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    ABSTRACT: To investigate the mechanism by which platelet endothelial cell adhesion molecule 1 (PECAM-1/CD31), an immunoglobulin (Ig)-superfamily cell adhesion and signaling receptor, regulates pro-inflammatory cytokine levels. The purpose of the present investigation was to test the hypothesis that PECAM-1 influences circulating cytokine levels by regulating the trafficking of activated, cytokine-producing leukocytes to sites of inflammation. PECAM-1+/+ and PECAM-1-/- mice were subjected to lipopolysaccharide (LPS)-induced endotoxemia, and systemic cytokine levels were measured by Bioplex multiplex cytokine assays. Flow cytometry was employed to enumerate leukocytes at inflammatory sites and to measure cytokine synthesis in leukocyte sub-populations. Enzyme-linked immunosorbent assay (ELISA) was used to measure cytokine levels in tissue samples and in supernatants of in vitro-stimulated leukocytes. We confirmed earlier reports that mice deficient in PECAM-1 had greater systemic levels of pro-inflammatory cytokines following intraperitoneal (IP) LPS administration. Interestingly, expression of PECAM-1, in mice, had negligible effects on the level of cytokine synthesis by leukocytes stimulated in vitro with LPS and in peritoneal macrophages isolated from LPS-injected mice. There was, however, excessive accumulation of macrophages and neutrophils in the lungs of PECAM-1-deficient, compared with wild-type, mice--an event that correlated with a prolonged increase in lung pro-inflammatory cytokine levels. Our results demonstrate that PECAM-1 normally functions to dampen systemic cytokine levels during LPS-induced endotoxemia by diminishing the accumulation of cytokine-producing leukocytes at sites of inflammation, rather than by modulating cytokine synthesis by leukocytes.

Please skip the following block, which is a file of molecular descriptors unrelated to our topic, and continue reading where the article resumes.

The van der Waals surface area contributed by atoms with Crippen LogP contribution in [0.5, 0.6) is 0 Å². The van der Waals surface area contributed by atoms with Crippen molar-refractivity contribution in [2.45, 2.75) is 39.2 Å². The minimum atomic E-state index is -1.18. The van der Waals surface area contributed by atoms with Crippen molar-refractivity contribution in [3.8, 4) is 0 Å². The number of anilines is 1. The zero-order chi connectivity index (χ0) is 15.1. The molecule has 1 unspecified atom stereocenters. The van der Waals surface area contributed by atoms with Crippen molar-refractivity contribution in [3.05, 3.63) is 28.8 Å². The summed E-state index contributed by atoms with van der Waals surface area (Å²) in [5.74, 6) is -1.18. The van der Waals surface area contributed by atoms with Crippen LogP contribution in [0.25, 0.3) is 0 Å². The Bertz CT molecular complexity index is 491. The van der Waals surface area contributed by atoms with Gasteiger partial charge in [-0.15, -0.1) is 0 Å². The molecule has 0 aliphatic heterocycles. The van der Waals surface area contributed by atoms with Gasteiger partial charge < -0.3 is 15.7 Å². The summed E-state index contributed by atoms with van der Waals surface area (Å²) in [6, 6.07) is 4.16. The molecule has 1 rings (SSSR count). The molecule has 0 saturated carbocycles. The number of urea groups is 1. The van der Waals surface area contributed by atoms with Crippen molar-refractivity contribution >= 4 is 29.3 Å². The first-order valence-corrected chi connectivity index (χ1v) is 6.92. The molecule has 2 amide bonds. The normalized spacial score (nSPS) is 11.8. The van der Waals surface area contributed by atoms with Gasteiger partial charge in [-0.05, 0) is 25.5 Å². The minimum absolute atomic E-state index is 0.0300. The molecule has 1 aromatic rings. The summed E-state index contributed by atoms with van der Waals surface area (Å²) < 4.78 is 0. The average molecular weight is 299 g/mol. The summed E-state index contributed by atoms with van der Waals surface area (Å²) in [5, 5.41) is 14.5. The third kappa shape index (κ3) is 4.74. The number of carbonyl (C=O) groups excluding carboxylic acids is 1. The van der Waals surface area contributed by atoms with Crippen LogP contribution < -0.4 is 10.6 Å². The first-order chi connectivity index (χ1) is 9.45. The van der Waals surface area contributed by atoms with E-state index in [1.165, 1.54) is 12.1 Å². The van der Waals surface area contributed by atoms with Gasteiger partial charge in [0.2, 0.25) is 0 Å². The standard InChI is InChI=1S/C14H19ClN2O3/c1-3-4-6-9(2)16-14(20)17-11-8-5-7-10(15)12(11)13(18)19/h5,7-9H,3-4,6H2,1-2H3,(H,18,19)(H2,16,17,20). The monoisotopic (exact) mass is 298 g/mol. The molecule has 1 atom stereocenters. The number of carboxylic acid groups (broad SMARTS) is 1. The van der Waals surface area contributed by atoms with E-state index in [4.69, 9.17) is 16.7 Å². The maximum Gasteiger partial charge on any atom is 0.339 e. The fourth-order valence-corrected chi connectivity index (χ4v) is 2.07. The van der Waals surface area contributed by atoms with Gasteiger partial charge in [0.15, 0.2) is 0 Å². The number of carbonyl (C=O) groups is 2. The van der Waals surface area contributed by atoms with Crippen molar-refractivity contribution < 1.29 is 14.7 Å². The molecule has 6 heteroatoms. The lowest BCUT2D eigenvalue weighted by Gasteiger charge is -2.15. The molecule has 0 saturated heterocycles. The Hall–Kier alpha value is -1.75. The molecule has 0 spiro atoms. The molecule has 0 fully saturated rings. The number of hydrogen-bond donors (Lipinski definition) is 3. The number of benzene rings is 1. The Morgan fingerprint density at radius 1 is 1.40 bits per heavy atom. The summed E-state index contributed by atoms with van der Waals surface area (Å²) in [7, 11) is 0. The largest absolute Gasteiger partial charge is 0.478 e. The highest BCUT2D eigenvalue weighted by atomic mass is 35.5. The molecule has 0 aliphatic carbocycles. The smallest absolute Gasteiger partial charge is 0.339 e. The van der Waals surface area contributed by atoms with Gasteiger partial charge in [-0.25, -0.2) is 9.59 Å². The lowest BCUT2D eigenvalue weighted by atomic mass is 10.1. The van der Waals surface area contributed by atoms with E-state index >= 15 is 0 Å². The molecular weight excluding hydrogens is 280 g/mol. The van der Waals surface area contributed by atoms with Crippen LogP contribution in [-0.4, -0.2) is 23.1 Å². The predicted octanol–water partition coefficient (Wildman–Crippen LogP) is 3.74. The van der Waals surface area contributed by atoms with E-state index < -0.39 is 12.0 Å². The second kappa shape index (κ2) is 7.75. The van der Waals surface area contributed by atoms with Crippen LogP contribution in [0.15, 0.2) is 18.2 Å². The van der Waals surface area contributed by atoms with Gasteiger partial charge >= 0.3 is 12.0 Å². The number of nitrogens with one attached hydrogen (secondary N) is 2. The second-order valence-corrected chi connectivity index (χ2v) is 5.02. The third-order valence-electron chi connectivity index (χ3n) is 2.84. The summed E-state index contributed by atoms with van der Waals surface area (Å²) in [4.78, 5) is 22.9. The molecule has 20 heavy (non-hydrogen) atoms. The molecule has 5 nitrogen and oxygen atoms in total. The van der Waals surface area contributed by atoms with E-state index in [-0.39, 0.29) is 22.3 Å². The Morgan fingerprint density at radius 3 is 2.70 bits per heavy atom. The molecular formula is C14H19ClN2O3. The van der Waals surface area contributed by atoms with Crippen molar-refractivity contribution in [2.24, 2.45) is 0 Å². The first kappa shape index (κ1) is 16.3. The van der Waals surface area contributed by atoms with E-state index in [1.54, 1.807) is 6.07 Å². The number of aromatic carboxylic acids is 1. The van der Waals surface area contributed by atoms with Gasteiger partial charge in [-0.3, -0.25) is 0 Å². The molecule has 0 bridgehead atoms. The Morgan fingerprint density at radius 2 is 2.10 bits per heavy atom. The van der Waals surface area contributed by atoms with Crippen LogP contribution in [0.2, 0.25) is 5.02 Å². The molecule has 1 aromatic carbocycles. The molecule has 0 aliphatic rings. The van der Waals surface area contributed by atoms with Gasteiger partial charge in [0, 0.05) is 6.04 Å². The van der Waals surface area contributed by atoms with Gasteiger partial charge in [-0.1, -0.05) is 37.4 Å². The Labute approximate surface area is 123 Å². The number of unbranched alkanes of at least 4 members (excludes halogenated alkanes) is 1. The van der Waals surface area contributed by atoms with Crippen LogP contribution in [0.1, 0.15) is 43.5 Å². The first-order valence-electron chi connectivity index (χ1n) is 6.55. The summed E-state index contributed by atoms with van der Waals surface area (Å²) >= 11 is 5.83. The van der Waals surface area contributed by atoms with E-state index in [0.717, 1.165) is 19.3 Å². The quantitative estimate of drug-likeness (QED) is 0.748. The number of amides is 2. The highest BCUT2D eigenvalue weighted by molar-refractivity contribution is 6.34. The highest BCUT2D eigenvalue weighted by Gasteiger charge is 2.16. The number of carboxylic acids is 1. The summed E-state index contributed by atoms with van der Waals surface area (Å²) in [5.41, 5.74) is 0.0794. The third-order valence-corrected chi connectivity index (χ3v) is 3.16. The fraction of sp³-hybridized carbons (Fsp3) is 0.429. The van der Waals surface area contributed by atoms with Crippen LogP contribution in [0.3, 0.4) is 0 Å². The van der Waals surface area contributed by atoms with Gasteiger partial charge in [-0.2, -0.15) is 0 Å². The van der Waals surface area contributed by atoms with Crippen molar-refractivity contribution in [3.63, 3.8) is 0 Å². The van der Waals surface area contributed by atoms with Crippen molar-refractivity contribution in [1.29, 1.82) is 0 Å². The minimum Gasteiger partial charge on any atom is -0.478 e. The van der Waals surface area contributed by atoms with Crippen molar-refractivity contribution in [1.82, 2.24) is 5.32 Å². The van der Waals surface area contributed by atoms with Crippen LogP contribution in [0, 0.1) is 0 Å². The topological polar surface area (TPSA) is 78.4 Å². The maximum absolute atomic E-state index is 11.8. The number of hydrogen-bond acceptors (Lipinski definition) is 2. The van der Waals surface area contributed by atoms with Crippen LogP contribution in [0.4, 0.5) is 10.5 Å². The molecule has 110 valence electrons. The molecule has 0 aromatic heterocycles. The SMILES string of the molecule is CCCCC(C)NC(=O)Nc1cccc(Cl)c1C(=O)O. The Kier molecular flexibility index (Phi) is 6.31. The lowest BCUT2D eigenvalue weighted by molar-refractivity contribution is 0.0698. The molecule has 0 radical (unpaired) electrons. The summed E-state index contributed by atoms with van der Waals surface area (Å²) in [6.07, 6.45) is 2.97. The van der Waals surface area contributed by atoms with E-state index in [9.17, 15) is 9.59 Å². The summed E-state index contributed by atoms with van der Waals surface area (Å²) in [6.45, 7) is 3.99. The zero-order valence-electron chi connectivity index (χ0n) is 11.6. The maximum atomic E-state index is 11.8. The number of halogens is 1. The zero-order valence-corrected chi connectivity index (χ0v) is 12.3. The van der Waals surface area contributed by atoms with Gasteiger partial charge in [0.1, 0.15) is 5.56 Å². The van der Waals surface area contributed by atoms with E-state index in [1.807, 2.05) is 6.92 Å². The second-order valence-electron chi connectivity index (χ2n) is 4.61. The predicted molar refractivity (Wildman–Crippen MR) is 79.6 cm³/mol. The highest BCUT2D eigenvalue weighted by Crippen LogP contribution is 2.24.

Life sciences 11/2011; 90(5-6):177-84. DOI:10.1016/j.lfs.2011.11.002 · 2.70 Impact Factor